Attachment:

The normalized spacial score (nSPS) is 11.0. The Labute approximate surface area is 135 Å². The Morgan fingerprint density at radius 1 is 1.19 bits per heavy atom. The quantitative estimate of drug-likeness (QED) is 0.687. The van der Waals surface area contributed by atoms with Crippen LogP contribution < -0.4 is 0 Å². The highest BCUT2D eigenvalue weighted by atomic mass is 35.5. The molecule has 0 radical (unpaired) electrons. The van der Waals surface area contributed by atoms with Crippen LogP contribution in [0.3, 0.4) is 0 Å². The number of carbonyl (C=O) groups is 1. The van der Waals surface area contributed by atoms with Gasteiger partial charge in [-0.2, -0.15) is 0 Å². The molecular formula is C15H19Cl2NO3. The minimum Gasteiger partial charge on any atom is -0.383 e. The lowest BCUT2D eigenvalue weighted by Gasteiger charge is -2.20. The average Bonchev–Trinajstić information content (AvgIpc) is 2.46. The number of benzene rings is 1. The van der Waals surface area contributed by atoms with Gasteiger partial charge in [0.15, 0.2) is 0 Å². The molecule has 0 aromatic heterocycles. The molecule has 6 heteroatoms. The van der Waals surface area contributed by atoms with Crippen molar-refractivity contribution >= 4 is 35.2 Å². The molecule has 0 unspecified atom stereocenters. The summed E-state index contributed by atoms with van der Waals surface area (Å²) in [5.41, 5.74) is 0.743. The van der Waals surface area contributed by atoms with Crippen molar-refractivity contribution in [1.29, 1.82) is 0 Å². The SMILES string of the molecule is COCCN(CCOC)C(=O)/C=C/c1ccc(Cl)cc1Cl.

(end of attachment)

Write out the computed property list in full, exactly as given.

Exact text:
The normalized spacial score (nSPS) is 11.0. The Labute approximate surface area is 135 Å². The Morgan fingerprint density at radius 1 is 1.19 bits per heavy atom. The quantitative estimate of drug-likeness (QED) is 0.687. The van der Waals surface area contributed by atoms with Crippen LogP contribution < -0.4 is 0 Å². The highest BCUT2D eigenvalue weighted by atomic mass is 35.5. The molecule has 0 radical (unpaired) electrons. The van der Waals surface area contributed by atoms with Crippen LogP contribution in [0.3, 0.4) is 0 Å². The number of carbonyl (C=O) groups is 1. The van der Waals surface area contributed by atoms with Gasteiger partial charge in [-0.2, -0.15) is 0 Å². The molecular formula is C15H19Cl2NO3. The minimum Gasteiger partial charge on any atom is -0.383 e. The lowest BCUT2D eigenvalue weighted by Gasteiger charge is -2.20. The average Bonchev–Trinajstić information content (AvgIpc) is 2.46. The number of benzene rings is 1. The van der Waals surface area contributed by atoms with Gasteiger partial charge in [0.15, 0.2) is 0 Å². The molecule has 0 aromatic heterocycles. The molecule has 6 heteroatoms. The van der Waals surface area contributed by atoms with Crippen molar-refractivity contribution >= 4 is 35.2 Å². The molecule has 0 unspecified atom stereocenters. The summed E-state index contributed by atoms with van der Waals surface area (Å²) in [5.41, 5.74) is 0.743. The van der Waals surface area contributed by atoms with Crippen molar-refractivity contribution in [1.29, 1.82) is 0 Å². The SMILES string of the molecule is COCCN(CCOC)C(=O)/C=C/c1ccc(Cl)cc1Cl.